There was no more important a ration for the troops than was coffee, an elixir to this very day. Coffee was drunk at all times, even during brief pauses on the march, and if not of good quality, it at least refreshed the troops. It also proved to be somewhat healthier than water due to the need for boiling. Water, drawn straight from wells, ponds, streams, rivers, even puddles, often contained harmful bacteria. When the water was boiled for coffee, these hazards were killed-off.
The issuance of all these rations was done via the Regimental Commissary Sergeant, who received his apportionment from the Brigade Commissary (etcetera, up the chain of command). He distributed the rations as fairly as possible to the Companies in the Regiment. The First Sergeants, perhaps supervised by a Lieutenant or the Captain, then apportioned the rations, more or less evenly, for the troops in their Companies. In the meantime, the troops were assembled and marched to the designated distribution areas to receive their rations one at a time, often in three-day allowances. The Company’s First Sergeant pointed to a pile of rations (coffee for example) and asked of the Company commander "Who shall have this?" The commander replied with a name (probably via a written roster) of a man in the Company. The soldier that answered to this name then came forward to claim that pile, and so forth. The rations were usually wrapped in brown paper and tied with twine. In the case of powders like coffee and sugar, experienced troops scooped them into homemade cloth bags. The less experienced used whatever receptacles they owned, which were often deficient in some way and, thus, helped to ruin these rations.
All of these food items were stuffed into one haversack, which already held items like the tin plate, utensils, and possibly a pan and cup. The attempt to keep some rations separate from others simply became unrealistic, and it often led to the ruin of many desired foodstuffs. As a result, each soldier usually combined together his coffee and sugar rations and his salt and pepper rations. In this way, the soldier saved a tiny bit of space in the haversack as well as ensured that the usefulness of each ration was optimized for his purposes.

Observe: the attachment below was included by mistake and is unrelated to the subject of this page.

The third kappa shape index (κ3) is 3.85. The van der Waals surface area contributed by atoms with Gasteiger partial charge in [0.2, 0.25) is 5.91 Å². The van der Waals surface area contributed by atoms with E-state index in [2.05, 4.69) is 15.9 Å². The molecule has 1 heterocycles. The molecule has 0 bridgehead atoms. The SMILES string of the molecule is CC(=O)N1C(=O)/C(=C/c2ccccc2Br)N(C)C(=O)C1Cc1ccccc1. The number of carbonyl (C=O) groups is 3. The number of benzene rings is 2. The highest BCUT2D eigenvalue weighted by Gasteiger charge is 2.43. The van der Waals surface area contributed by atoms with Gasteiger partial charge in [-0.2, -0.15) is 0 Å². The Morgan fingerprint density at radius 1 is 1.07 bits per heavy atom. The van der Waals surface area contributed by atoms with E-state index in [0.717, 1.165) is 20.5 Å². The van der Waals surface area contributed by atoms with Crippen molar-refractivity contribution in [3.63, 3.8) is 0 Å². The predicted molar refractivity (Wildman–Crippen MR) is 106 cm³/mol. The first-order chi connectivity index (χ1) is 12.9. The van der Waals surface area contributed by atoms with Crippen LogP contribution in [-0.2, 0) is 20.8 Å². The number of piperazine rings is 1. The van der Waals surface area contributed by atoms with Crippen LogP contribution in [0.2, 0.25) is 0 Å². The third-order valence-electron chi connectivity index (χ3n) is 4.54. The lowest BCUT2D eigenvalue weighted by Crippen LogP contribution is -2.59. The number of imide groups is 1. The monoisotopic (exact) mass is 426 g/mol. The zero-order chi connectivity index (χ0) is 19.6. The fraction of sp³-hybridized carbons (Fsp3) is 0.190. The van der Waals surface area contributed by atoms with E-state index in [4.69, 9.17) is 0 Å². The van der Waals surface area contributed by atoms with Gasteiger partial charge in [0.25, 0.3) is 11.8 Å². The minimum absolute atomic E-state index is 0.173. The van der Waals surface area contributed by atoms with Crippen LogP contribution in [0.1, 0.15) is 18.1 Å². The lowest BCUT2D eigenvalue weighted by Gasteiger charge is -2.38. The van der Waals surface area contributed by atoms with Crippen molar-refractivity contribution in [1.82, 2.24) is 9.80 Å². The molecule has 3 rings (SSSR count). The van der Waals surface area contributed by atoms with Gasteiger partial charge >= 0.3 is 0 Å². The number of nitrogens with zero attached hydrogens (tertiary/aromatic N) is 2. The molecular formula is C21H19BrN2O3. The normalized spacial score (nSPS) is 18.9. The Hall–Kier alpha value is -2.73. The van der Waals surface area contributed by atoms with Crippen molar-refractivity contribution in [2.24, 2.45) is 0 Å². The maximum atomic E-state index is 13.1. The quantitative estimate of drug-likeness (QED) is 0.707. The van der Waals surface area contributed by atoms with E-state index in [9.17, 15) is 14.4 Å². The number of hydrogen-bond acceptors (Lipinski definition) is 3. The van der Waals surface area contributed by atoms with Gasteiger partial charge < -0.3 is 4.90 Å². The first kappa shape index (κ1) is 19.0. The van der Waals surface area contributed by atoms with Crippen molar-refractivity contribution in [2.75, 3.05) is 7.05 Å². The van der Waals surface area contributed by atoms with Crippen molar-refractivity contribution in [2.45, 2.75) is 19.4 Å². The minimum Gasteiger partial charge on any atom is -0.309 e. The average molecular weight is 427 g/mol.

Canned goods were abundant during the American Civil War, especially for officers and hospitals, and they held things like milk and fruits. The can itself, after it was emptied, often served a useful purpose as an ersatz cup. He could also have attached bailing wire to the can to hang it over the campfire and boil water for coffee.
Troops, four or more, often banded together into Messes. These men pooled their money to purchase implements like frying pans or pots. They then took turns to carry this extra equipment during marches to other camps or on campaign. At meal times, they took turns to cook, for each other, the rations they all received.
The alternatives to specialized cooking implements included tin plates or halves of canteens that served as frying pans, with unattached split sticks for handles. Also rammers or bayonets for the muskets were used as hand-held meat spits for open-fire broiling of meat.
It should be noted that a soldier, who did NOT require clothing, equipment, or rations when they were issued, was to be credited in cash for what he did not draw. If he required more than the allowed issuances – in amount or in frequency - the cost of the extra issuances was deducted from his pay.
The soldiers that were owed cash often did not directly receive these refunds. The money, if ever issued, often was retained for what was called a Company Fund (perhaps over the occasional protests of the soldiers owed that money). The money collected, if not embezzled by unscrupulous officers that managed the fund, went towards purchases of things for the entire Company. Payment penalties for extra issuances, however, usually found their way to the wages of the soldiers that suffered them.
The next article on this topic is called American Civil War Life: Union Infantryman - Life In Camp VII; For Services Rendered: Soldier Wages.